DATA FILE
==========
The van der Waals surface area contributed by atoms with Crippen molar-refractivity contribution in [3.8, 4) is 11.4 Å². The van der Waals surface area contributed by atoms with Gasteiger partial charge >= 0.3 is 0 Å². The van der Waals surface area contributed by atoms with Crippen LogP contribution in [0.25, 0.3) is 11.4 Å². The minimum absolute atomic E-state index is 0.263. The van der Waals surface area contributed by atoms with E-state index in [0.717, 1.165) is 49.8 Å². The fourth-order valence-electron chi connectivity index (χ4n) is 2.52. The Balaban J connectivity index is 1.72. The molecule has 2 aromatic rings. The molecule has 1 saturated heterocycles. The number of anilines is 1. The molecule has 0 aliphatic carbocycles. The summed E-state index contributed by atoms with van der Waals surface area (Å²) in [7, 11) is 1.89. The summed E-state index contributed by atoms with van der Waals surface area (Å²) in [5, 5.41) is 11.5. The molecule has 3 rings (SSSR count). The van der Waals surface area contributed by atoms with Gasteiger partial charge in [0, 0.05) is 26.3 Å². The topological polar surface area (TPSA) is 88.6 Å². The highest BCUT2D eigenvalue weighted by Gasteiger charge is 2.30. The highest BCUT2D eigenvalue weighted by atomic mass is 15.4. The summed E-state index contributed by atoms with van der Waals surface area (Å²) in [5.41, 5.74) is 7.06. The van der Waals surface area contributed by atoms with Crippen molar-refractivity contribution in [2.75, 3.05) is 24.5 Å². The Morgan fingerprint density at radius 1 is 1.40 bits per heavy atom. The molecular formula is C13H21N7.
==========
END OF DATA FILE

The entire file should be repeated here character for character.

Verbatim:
The van der Waals surface area contributed by atoms with Crippen molar-refractivity contribution in [3.8, 4) is 11.4 Å². The van der Waals surface area contributed by atoms with Gasteiger partial charge >= 0.3 is 0 Å². The van der Waals surface area contributed by atoms with Crippen LogP contribution in [0.25, 0.3) is 11.4 Å². The minimum absolute atomic E-state index is 0.263. The van der Waals surface area contributed by atoms with E-state index in [0.717, 1.165) is 49.8 Å². The fourth-order valence-electron chi connectivity index (χ4n) is 2.52. The Balaban J connectivity index is 1.72. The molecule has 2 aromatic rings. The molecule has 1 saturated heterocycles. The number of anilines is 1. The molecule has 0 aliphatic carbocycles. The summed E-state index contributed by atoms with van der Waals surface area (Å²) in [7, 11) is 1.89. The summed E-state index contributed by atoms with van der Waals surface area (Å²) in [5, 5.41) is 11.5. The molecule has 3 rings (SSSR count). The van der Waals surface area contributed by atoms with Gasteiger partial charge in [0, 0.05) is 26.3 Å². The topological polar surface area (TPSA) is 88.6 Å². The highest BCUT2D eigenvalue weighted by Gasteiger charge is 2.30. The highest BCUT2D eigenvalue weighted by atomic mass is 15.4. The summed E-state index contributed by atoms with van der Waals surface area (Å²) in [5.41, 5.74) is 7.06. The van der Waals surface area contributed by atoms with Crippen molar-refractivity contribution in [2.75, 3.05) is 24.5 Å². The Morgan fingerprint density at radius 1 is 1.40 bits per heavy atom. The molecular formula is C13H21N7.